State v. Jackson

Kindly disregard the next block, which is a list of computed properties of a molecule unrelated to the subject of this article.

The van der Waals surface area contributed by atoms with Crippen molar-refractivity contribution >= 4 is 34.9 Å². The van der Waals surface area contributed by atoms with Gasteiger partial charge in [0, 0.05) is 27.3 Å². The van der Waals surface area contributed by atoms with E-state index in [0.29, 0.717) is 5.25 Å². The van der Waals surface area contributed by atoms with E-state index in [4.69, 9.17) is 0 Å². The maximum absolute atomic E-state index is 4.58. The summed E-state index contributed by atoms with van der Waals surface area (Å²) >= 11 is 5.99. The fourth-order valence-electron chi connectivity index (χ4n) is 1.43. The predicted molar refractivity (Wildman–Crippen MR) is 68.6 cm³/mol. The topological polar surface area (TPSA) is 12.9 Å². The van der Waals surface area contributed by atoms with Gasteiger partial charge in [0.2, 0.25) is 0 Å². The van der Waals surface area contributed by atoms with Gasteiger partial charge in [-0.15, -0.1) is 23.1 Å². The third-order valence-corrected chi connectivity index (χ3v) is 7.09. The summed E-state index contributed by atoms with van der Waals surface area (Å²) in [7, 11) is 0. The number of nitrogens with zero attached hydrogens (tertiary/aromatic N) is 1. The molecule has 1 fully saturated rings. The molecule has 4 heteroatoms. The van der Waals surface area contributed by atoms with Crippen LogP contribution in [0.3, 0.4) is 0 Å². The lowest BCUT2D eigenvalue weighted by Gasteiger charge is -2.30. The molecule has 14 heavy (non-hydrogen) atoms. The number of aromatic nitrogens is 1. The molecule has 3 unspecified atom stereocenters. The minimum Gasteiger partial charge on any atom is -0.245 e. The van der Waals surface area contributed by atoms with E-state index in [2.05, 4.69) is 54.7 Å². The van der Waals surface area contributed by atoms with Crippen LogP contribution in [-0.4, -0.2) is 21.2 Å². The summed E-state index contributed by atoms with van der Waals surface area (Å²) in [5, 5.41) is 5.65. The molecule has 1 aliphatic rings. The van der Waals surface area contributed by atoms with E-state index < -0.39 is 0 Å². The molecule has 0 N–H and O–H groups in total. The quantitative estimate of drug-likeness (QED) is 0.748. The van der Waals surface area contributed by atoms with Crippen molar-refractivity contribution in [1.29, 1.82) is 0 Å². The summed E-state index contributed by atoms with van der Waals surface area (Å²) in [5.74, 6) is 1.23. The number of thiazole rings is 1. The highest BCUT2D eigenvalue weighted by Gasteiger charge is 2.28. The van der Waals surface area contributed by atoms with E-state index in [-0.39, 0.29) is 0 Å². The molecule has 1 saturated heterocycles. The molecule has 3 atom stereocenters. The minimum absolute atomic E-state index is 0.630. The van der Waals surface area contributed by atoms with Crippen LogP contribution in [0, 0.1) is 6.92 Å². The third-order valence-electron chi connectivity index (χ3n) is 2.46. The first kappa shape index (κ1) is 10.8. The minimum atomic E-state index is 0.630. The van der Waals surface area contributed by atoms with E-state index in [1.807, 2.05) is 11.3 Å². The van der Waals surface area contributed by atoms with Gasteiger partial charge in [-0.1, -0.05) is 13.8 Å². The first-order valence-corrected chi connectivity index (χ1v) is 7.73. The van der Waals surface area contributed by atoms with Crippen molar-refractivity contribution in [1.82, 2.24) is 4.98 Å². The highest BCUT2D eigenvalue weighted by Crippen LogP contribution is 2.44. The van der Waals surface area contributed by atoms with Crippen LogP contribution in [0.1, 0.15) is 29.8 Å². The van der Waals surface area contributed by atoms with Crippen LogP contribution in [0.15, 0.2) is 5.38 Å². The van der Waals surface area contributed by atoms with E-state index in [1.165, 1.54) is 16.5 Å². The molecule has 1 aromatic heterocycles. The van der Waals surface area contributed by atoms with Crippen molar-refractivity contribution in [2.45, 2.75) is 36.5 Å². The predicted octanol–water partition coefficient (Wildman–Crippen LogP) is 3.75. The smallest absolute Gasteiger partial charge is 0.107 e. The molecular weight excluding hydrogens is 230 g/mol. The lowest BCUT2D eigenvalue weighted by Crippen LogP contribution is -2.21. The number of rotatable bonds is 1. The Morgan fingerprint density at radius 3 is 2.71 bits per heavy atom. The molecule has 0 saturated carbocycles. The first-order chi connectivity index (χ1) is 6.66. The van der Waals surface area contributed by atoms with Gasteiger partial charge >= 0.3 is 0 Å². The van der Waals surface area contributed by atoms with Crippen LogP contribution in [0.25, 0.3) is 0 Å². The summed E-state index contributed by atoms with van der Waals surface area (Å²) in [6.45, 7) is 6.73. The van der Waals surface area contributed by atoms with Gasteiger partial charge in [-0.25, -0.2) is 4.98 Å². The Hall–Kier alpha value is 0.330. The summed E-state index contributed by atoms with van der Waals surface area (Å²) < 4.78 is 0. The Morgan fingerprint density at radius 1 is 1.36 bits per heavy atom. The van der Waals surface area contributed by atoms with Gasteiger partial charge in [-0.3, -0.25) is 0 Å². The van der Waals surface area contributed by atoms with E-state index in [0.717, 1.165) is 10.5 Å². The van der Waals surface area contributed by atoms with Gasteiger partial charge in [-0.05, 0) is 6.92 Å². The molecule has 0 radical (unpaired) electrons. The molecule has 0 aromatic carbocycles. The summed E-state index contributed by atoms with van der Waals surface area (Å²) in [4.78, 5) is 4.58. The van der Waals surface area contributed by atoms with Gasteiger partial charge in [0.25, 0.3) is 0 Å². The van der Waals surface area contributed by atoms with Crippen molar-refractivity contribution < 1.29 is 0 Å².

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[Cite as State v. Jackson, 2018-Ohio-3241.] IN THE COURT OF APPEALS ELEVENTH APPELLATE DISTRICT LAKE COUNTY, OHIO STATE OF OHIO, Plaintiff-Appellee, : OPINION : CASE NO. 2017-L-140 - vs - : DION LAMARR JACKSON, SR., Defendant-Appellant. : : Criminal Appeal from the Lake County Court of Common Pleas, Case No. 2017 CR 000155. Judgment: Affirmed. Charles E. Coulson, Lake County Prosecutor, and Jennifer A. McGee, Assistant Prosecutor, Lake County Administration Building, 105 Main Street, P.O. Box 490, Painesville, OH 44077 (For Plaintiff-Appellee). Mandy J. Gwirtz, Mandy Gwirtz, LLC, 20050 Lakeshore Boulevard, Euclid, OH 44123 (For Defendant-Appellant). DIANE V. GRENDELL, J. {¶1} Defendant-appellant, Dion Lamarr Jackson, Sr., appeals from the denial of his Motion for Severance of Offenses and convictions for Aggravated Robbery and Robbery in the Lake County Court of Common Pleas. The issues to be determined by this court are whether a court abuses its discretion in denying a motion to sever separate robbery offenses when the facts of the two offenses taken together help identify the suspect and whether the identification of the defendant in robbery offenses is supported by the evidence when his build is similar to the suspect’s, his DNA is found on clothing discarded near the site of the robbery, and a car associated with him matches the description of the car used by the perpetrator. For the following reasons, we affirm the judgment of the court below. {¶2} On February 10, 2017, the Lake County Grand Jury issued an Indictment, charging Jackson with Aggravated Robbery (Counts One and Five), felonies of the first degree, in violation of R.C. 2911.01(A)(1); Kidnapping (Counts Two and Three), felonies of the first degree, in violation of R.C. 2905.01(A)(2); and Robbery (Counts Four and Six), felonies of the second degree, in violation of R.C. 2911.02(A)(2). {¶3} On July 5, 2017, Jackson filed a Motion for Severance of Offenses for Trial, requesting that the charges arising from the February 22, 2016 robbery be tried separately from those arising from the robbery on March 19, 2016. The State opposed the Motion. The trial court denied the Motion on August 3, 2017, finding the evidence to be “simple and direct” and that no prejudice would result from trying the charges together. {¶4} A jury trial was held on August 22-24, 2017. The following pertinent testimony and evidence were presented: {¶5} Joshua Hay, an employee at the Dollar General on Madison Avenue in Painesville, was working on February 22, 2016. At approximately 9:10 p.m., he exited the restroom and observed a man “hovering” by the registers near the manager, Alan Cser. Hay observed that the man was wearing a “white gray hoodie,” jeans, gloves, and had his face covered with a dark bandanna and sunglasses. He described the man’s height as 6’2” to 6’5”. Hay observed from the visible portion of his face that he 2 was African-American and noted a strong odor of “cheap cologne.” seeing light pigmentation on the man’s right temple. He described The man held a small, black handgun and kept his arms at his sides during the robbery. Cser placed money into a Dollar General bag and gave it to the man. As the robber was exiting, he told Hay and Cser to get on the ground. {¶6} Alan Cser, the store manager of Dollar General, testified, via deposition, about the February 22 incident. On that date, he was behind a register when a man with a gun, which Cser believed was black, approached him. The man held a gun to his side and nodded his head toward it. Cser described his clothing in a manner consistent with Hay, estimated his height at 6’6”, and noted that he was African-American. The robber asked for money from the safe and the register to be placed in a Dollar General bag. Cser was then ordered to the ground and the robber left. {¶7} On March 19, 2016, Hay was again working at Dollar General when, at approximately 9:50 p.m., a man entered the store, wearing all black, a hoodie, gloves, sunglasses, and a sheer covering over his face. Hay again described the man as African-American and smelling of a “cheap cologne.” Hay testified that he recognized the voice from the prior robbery and “had no doubt” it was the same man. He also stated that the robber held a gun around his waistband. {¶8} Shelley Simmons, an assistant manager at Dollar General, was present on March 19. While performing closing procedures, she was kneeling on the floor near the safe and noticed a man approach the counter, holding a gun, which Simmons described as “dark gray” and held near his waistband. The robber grabbed a Dollar General bag and told her to put all of the money in it. She did not notice his race 3 because his face was covered with a dark material. {¶9} Virginia Brennan lives on Madison Avenue in Painesville, located “two houses east” of the Dollar General. Around early April 2016, she saw a dark item in her yard, waited a few weeks before investigating, and noticed it was two articles of clothing. According to her testimony, a few weeks later, she called the Sherriff’s Department. She did not believe the clothing had been there for a long time prior to when she noticed it. {¶10} Detective John Kelly of the Lake County Sheriff’s Office investigated the two robberies. He reviewed surveillance videos of surrounding businesses, including footage from the Park Road Bar and Grill located across the street from the Dollar General. In the video from both days, he observed a vehicle back into a parking spot in the Park Road Bar parking lot. On February 22, a person, believed to be the suspect based on his clothing and time of the robbery, was seen exiting the Dollar General, walking about in the area around the Dollar General, and ultimately entering a blue or teal Buick or Oldsmobile vehicle with hubcaps in the Park Road Bar parking lot. On March 19, the video showed the suspect enter the vehicle about an hour after the robbery, and Kelly believed he had been hiding while police were searching the area following the robbery. The vehicle appeared to be the same or similar to the one used in the prior robbery. Deputy Zachary Ropos of the Lake County Sheriff’s Office viewed the March 19 videos and made similar observations. {¶11} After police were contacted regarding the items in Brennan’s yard, Kelly collected two black t-shirts, sized 4XL and 5XL. Both items were turned inside out. He noted that there was a strong odor on the shirts, which could possibly be cologne. 4 {¶12} Dr. Karen Zavarella, a forensic analyst at the Lake County Crime Lab, took DNA samples from the two black t-shirts recovered from Brennan’s yard. A swab from the t-shirts was run through the database and a “consistent match” was made to Jackson. She opined that he was the major contributor. {¶13} After DNA testing revealed Jackson’s name, Detective Kelly drove past his residence and observed a teal green or blue 2000 Buick LeSabre with silver hubcaps. He searched the BMV records and discovered Jackson’s height was listed at 6’3”. Records showed the Buick had been registered to a family member of Jackson’s. Upon conducting a search of Jackson’s house, Horseshoe Casino receipts were found from the “days after the robbery.” A black pellet gun was recovered in a stove inside the garage, which Dr. Zavarella tested and found to contain Jackson’s DNA. {¶14} At the close of the presentation of evidence, Jackson moved for acquittal, which motion was denied. On August 25, 2017, the jury found Jackson guilty of Counts Five and Six (relating to the March 19 Aggravated Robbery and Robbery) and not guilty of the remaining four counts. The verdict was memorialized in a September 1, 2017 Judgment Entry. {¶15} A sentencing hearing was held on September 25, 2017. The court merged the Robbery offense into Aggravated Robbery and ordered Jackson to serve a term of seven years in prison, consecutive with sentences for offenses committed in other counties. The trial court filed its Judgment Entry of Sentence on September 29, 2017. {¶16} Jackson timely appeals and raises the following assignments of error: {¶17} “[1.] The trial court erred when it denied defendant-appellant’s motion to 5 sever offenses for trial, in violation of his rights to due process of law under the Fifth and Fourteenth Amendments of the U.S. Constitution and Sections 10 and 16, Article I of the Ohio Constitution. {¶18} “[2.] The trial court erred to the prejudice of the defendant-appellant in denying his motion for acquittal made pursuant to Crim.R. 29(A). {¶19} “[3.] The trial court erred to the prejudice of the defendant-appellant when it returned a verdict of guilty against the manifest weight of the evidence.” {¶20} In his first assignment of error, Jackson argues that the trial court erred by denying his motion to sever the offenses that occurred on February 22 from those occurring on March 19. {¶21} Crim.R. 8(A) provides, in pertinent part: “Two or more offenses may be charged in the same indictment * * * if the offenses charged * * * are of the same or similar character, or are based on the same act or transaction, or are based on two or more acts or transactions connected together or constituting parts of a common scheme or plan, or are part of a course of criminal conduct.” However, “[i]f it appears that a defendant or the state is prejudiced by a joinder of offenses or of defendants in an indictment * * *, or by such joinder for trial together of indictments * * *, the court shall order an election or separate trial of counts * * * or provide such other relief as justice requires.” Crim.R. 14. Joinder of offenses is “favored in the law” as it conserves judicial resources, “lessens the not inconsiderable expenses of multiple trials, diminishes inconvenience to witnesses, and minimizes the possibility of incongruous results in successive trials before different juries.” State v. Thomas, 61 Ohio St.2d 223, 225, 400 N.E.2d 401 (1980). 6 {¶22} To prevail on a claim that the lower court erred in denying a motion to sever, the defendant “must affirmatively demonstrate (1) that his rights were prejudiced, (2) that at the time of the motion to sever he provided the trial court with sufficient information so that it could weigh the considerations favoring joinder against the defendant’s right to a fair trial, and (3) that given the information provided to the court, it abused its discretion in refusing to separate the charges for trial.” State v. Schaim, 65 Ohio St.3d 51, 59, 600 N.E.2d 661 (1992). This court has held that when a defendant fails to renew a motion to sever at the conclusion of the presentation of all of the evidence at trial, as occurred here, it is waived and the matter is reviewed for plain error. State v. Appenzeller, 11th Dist. Lake No. 2006-L-258, 2008-Ohio-7005, ¶ 75-76. “Plain error exists when it can be said that but for the error, the outcome of the trial would clearly have been otherwise.” State v. Issa, 93 Ohio St.3d 49, 56, 752 N.E.2d 904 (2001). {¶23} “When a defendant claims that he was prejudiced by the joinder of multiple offenses, a court must determine (1) whether evidence of the other crimes would be admissible even if the counts were severed, and (2) if not, whether the evidence of each crime is simple and distinct.” State v. Patterson, 11th Dist. Trumbull No. 2013-T-0062, 2015-Ohio-4423, ¶ 60, citing Schaim at 59. In the present matter, the evidence would have been admissible as “other acts” evidence under Evid.R. 404(B) and was also simple and direct. Thus, under either ground, no prejudice was demonstrated. {¶24} Pursuant to Evid.R. 404(B), “[e]vidence of other crimes, wrongs, or acts is not admissible to prove the character of a person in order to show action in conformity 7 therewith. It may, however, be admissible for other purposes, such as proof of motive, opportunity, intent, preparation, plan, knowledge, identity, or absence of mistake or accident.” “Other acts” evidence is admissible in demonstrating the identity of the perpetrator when it shows that he “committed similar crimes within a period of time reasonably near to the offense on trial, and that a similar scheme, plan or system was utilized to commit both the offense at issue and the other crimes.” (Citation omitted.) State v. Shedrick, 61 Ohio St.3d 331, 337, 574 N.E.2d 1065 (1991). {¶25} The facts of the two robberies helped to demonstrate the identity of the perpetrator due to similarities in the way the crimes were committed. In both instances, which occurred within less than a month of each other at the same store, the robber’s identity was concealed with a hood, face covering, and sunglasses, and the robbery was committed with a visible gun held at the perpetrator’s side but not pointed at the victims. The robber went immediately to the area of the registers near the safe and had the money placed in a Dollar General plastic bag. Both robberies were committed in a timeframe less than an hour from store closing and the perpetrator drove the same or a similar vehicle, which was backed into a parking space at an establishment across the street. A witness present for both robberies also noted that the suspect had similar mannerisms, the same voice, and wore “cheap cologne.” Evidence of either robbery would have been admissible at a trial on the other under Evid.R. 404(B) since the “other act” tended to establish a similar plan as well as the perpetrator’s identity. See State v. Tipton, 10th Dist. Franklin Nos. 04AP-1314 and 04AP-1315, 2006-Ohio-2066, ¶ 29 (evidence of a separate robbery was permissible “other acts” evidence when it occurred near the first robbery and involved the use of a handgun and a demand of money from 8 the register and safe). {¶26} Jackson’s argument that joinder allowed the State to obtain a conviction where one was not otherwise possible, resulting in prejudice, lacks merit for the reasons discussed above. Further, to the extent that he cites Schaim for this proposition, that case is distinguishable in that there was no question of the identity of the perpetrator and the court specifically noted the limits placed on the use of “other acts” evidence in prosecutions for “sexual offenses.” Id., 65 Ohio St.3d at 59-60, 600 N.E.2d 661. {¶27} Even if the evidence had not been otherwise admissible, a finding that the evidence in the present matter was simple and direct, and joinder was not required, is consistent with the past precedent of this court. Each of the two robberies was described chronologically and separately, with surveillance footage, making it simple to distinguish the evidence for each crime. Importantly, it is evident that the jury was able to separate the two incidents and factual scenarios giving rise to the individual crimes, as Jackson was acquitted of four of the six charges. As this court has explained under similar circumstances where the defendant was tried for multiple robberies, “[a] defendant does not establish prejudice resulting from the joinder of criminal charges where the evidence presented by the state is direct and uncomplicated and the jury demonstrates its ability to segregate the proof on each charge.” State v. Smith, 11th Dist. Trumbull No. 91-T-4610, 1993 WL 407301, *8 (Sept. 30, 1993). Since the defendant in Smith was acquitted of one robbery, convicted of another, and found guilty of a lesser included offense for the third, “[t]he jury * * * demonstrated their ability to carefully sort out the evidence relating to these three separate robberies and determine the defendant’s guilt or innocence as to each separately.” Id.; also State v. Brooks, 44 9 Ohio St.3d 185, 195, 542 N.E.2d 636 (1989) (“[t]he jury demonstrated its ability to segregate the proof on each charge” by acquitting the defendant of some of the charges). {¶28} The first assignment of error is without merit. {¶29} We will consider Jackson’s second and third assignments of error, which relate to the weight and sufficiency of the evidence, jointly. {¶30} Crim.R. 29(A) provides, in pertinent part: “[t]he court * * * shall order the entry of a judgment of acquittal of one or more offenses charged * * * if the evidence is insufficient to sustain a conviction of such offense or offenses.” In reviewing the sufficiency of the evidence, “[t]he relevant inquiry is whether, after viewing the evidence in a light most favorable to the prosecution, any rational trier of fact could have found the essential elements of the crime proven beyond a reasonable doubt.” State v. Jenks, 61 Ohio St.3d 259, 574 N.E.2d 492 (1991), paragraph two of the syllabus, following Jackson v. Virginia, 443 U.S. 307, 99 S.Ct. 2781, 61 L.Ed.2d 560 (1979). {¶31} Whereas “sufficiency of the evidence is a test of adequacy as to whether the evidence is legally sufficient to support a verdict as a matter of law, * * * weight of the evidence addresses the evidence’s effect of inducing belief.” State v. Wilson, 113 Ohio St.3d 382, 2007-Ohio-2202, 865 N.E.2d 1264, ¶ 25, citing State v. Thompkins, 78 Ohio St.3d 380, 386-387, 678 N.E.2d 541 (1997). “[A] reviewing court asks whose evidence is more persuasive—the state’s or the defendant’s?” Id. An appellate court must consider all the evidence in the record, the reasonable inferences, the credibility of the witnesses, and whether, “in resolving conflicts in the evidence, the jury clearly lost its way and created such a manifest miscarriage of justice that the conviction must be 10 reversed and a new trial ordered.” (Citation omitted.) Thompkins at 387. “Since there must be sufficient evidence to take a case to the jury, it follows that ‘a finding that a conviction is supported by the weight of the evidence necessarily must include a finding of sufficiency.’” (Citation omitted.) State v. Arcaro, 11th Dist. Ashtabula No. 2012-A0028, 2013-Ohio-1842, ¶ 32. {¶32} To convict Jackson of Aggravated Robbery, the State was required to prove, beyond a reasonable doubt, that he did, “in attempting or committing a theft offense * * * [h]ave a deadly weapon on or about [his] person or under [his] control and either display the weapon [or] brandish it * * *.” R.C. 2911.01(A)(1). For the offense of Robbery, the State was required to prove that in attempting or committing a theft offense, he did “[i]nflict, attempt to inflict, or threaten to inflict physical harm on another.” R.C. 2911.02(A)(2). {¶33} Based on a review of the entire record, we find that the convictions were supported by the weight of the evidence and, thus, there was also sufficient evidence to submit the charges to the jury. There is no dispute that the elements of the robbery offenses were met, with the offender stealing money while brandishing a weapon. The only real issue disputed is whether Jackson was the perpetrator. {¶34} As to the incident for which Jackson was convicted, the March 19, 2016 robbery, the testimony demonstrated that a man of Jackson’s race and approximate height robbed the Dollar General while wearing black clothing. Testimony revealed that a few weeks after the robbery, Brennan, who lives two doors down and less than 500 feet from the Dollar General, found black clothing in her backyard. ultimately was found to contain Jackson’s DNA. 11 That clothing Further, a black gun, which was consistent with the description of at least one witness, with Jackson’s DNA was recovered from his home. Casino receipts from “the days after the robberies” were also recovered in the home. Officer testimony demonstrated that a teal or blue Buick with silver hubcaps was seen in Jackson’s driveway, had been registered to his family member, and that it was consistent with the type of car police believed the suspect had driven based on surveillance footage. This evidence supports his convictions. {¶35} Jackson points to several arguments he believes weigh in his favor and against conviction. First, he notes that the witnesses provided conflicting descriptions of the gun, with one describing it as black and another as “dark gray.” It is noteworthy that the witness who described the gun as gray rather than black was noted to have been quite upset by the robbery, while the other witness, Hay, had experienced a similar robbery just a few weeks before. Regardless, the jury was entitled to look at all of the testimony and determine whether it was consistent with the weapon recovered, as well as whether the witnesses were credible and reliable as to this issue. When examining witness credibility, “[t]he choice between credible witnesses and their conflicting testimony rests solely with the finder of fact and an appellate court may not substitute its own judgment for that of the finder of fact.” State v. Awan, 22 Ohio St.3d 120, 123, 489 N.E.2d 277 (1986). “The factfinder may believe all, some, or none of the testimony of each witness appearing before it.” State v. Urbancic, 11th Dist. Lake No. 2010-L-034, 2011-Ohio-1011, ¶ 38. This analysis also applies to Jackson’s assertion that differing testimony was given about the perpetrator’s dominant hand (which primarily arose from testimony about the first robbery, for which Jackson was acquitted). 12 {¶36} Further, Jackson emphasizes inconsistencies in Hay’s description of the perpetrator during the two separate robberies, noting that he described the robber in the second incident as having a slimmer build, and noticed an area of lighter pigmentation on the face of the man who committed the first robbery but not the second. Of note is that Hay testified that during the second robbery, he “didn’t look at [the perpetrator] as much as the first time.” In any event, the jury acquitted Jackson as to all charges related to the first robbery and, thus, the relationship between the description of the robber in the two incidents is of little relevance here. We fail to see how it weighs against any of the evidence demonstrating Jackson committed the second robbery, especially since the limited physical description of the suspect in the second robbery matched Jackson and the conviction was also supported by his DNA on the t-shirts and the vehicle driven by the perpetrator. {¶37} Jackson next argues that the testimony of Brennan, who discovered the clothing in her yard, was “unreliable,” given that she was unaware of exactly when the clothing was discovered and where she was when she saw it. He also contends the clothing had no connection with the robbery. Brennan did initially state that the items were recovered in April, although she expressed uncertainty upon cross-examination. It is hardly surprising that Brennan did not remember the exact date and location she was when she saw the clothing in her yard, as such a discovery is not a particularly noteworthy event and she did not initially find it concerning enough to immediately contact police. Moreover, while Jackson asserts there was no evidence that the clothing was connected to the robbery, the facts that it was the same color that the robber wore, was recovered by police within three weeks of the robbery according to the 13 testimony of Detective Kelly, was found only two houses down from the location robbed, was in an area where the K-9 officer had tracked the suspect, and it had a strong odor that Kelly believed could have been cologne, provide circumstantial evidence that weighs in favor of a conclusion that it was worn by the robber. “[C]ircumstantial evidence and direct evidence inherently possess the same probative value.” (Citation omitted.) State v. Biros, 78 Ohio St.3d 426, 447, 678 N.E.2d 891 (1997). {¶38} Jackson finally emphasizes that there was no positive identification of the perpetrator. While it is accurate that the witnesses could not provide a positive identification of the robber’s face since it was covered, physical descriptions of his height were significant, since they were consistent among witnesses and Jackson is taller than an average man. The DNA and circumstantial evidence were sufficient to support a conviction in the absence of a physical identification. {¶39} Given a review of all the evidence presented at trial, Jackson’s convictions were supported by both the weight and sufficiency of the evidence. {¶40} The second and third assignments of error are without merit. {¶41} For the foregoing reasons, the court’s ruling on the Motion for Severance and Jackson’s convictions in the Lake County Court of Common Pleas are affirmed. Costs to be taxed against appellant. CYNTHIA WESTCOTT RICE, J., concurs, THOMAS R. WRIGHT, P.J., concurs in judgment only. 14